Teenage Engineering is a company known for designing sleek-looking products including the company’s own audio products and synthesizers as well as designs for third-party hardware including the Playdate handheld game console, H smart speaker, and l-1 camera.
Now the Swedish company has introduced its first PC chassis. The Computer-1 is a striking looking compact case for mini-ITX motherboards with optional handles that make it easy to transport and flat pack design that makes it easy to ship (while allowing you to assemble it like a bit of Ikea furniture.
Here’s a roundup of recent tech news from around the web.
Teenage Engineering’s first PC case is the Computer-1. It’s a $195 chassis made for mini-ITX motherboards & dual-slot graphics cards. It’s 12.7″ x 7.5″ x 6.7″ and features orange-painted aluminum that comes in a flat pack, some assembly required.
The US government is expanding the ways it’s legal to circumvent digital locks & access controls in order to repair hardware, use media clips for educational purposes, add subtitles or audio captions for accessibility purposes. But there are still limits.
Google Fi is adding support for end-to-end encryption for voice calls… but only for 1:1 calls between two Android users connected to Google Fi, which will likely limit the feature’s reach.
Microsoft’s PowerToys v0.49 includes a new “Find My Mouse” tool that lets you double-click the left Ctrl key to spotlight where your mouse cursor is. Could come in handy if you have multiple displays or high-res screens, I guess.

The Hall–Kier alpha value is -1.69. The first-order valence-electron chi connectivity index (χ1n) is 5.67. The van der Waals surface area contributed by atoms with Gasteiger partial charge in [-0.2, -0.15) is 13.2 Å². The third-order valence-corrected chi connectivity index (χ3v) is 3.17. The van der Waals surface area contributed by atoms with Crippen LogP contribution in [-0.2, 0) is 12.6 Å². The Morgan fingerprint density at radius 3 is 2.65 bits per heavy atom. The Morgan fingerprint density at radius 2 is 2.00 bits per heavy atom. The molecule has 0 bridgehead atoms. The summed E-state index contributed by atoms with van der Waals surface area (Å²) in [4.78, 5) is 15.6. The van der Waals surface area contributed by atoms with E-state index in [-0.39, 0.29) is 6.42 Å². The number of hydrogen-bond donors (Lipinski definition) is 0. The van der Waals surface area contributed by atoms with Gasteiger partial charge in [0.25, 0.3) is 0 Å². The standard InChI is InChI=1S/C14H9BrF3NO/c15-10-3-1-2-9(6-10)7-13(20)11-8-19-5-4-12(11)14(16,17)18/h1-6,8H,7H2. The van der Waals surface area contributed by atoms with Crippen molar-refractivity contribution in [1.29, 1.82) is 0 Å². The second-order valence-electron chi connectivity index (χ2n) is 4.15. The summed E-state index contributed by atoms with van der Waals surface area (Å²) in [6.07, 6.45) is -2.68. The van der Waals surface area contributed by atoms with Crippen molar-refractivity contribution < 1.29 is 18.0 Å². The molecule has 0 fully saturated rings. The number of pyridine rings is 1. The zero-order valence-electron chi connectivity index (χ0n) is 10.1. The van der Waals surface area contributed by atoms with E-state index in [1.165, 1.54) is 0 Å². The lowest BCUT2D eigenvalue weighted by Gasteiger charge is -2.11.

Google’s Magic Eraser can remove unwanted objects from images in Google Photos. It debuted as a Pixel 6 exclusive feature, but users are reporting that you can trick it into working on non-P6 devices.
Here’s a better example from someone who has a Pixel 4a: https://t.co/xpHm1xfGhf
— Mishaal Rahman (@MishaalRahman) October 28, 2021
Facebook’s Meta‘s next high-end virtual reality headset, code-named Project Cambria, is coming next year. It’s expected to have new sensors for eye tracking and facial expression detection and mixed reality features plus improved optics.
Update: GPD Pocket 3 handheld computer will likely have retail prices around $760 to $1200 in China, but it’ll be available for pre-order internationally soon for 30% off through a crowdfunding campaign set to begin soon.
Update: GPD has revealed US pricing, which will range from $650 for a model with a Celeron N6000 processor to $999 to a Core i7-1195G7 model. The price is $80 higher if you want customizable modules.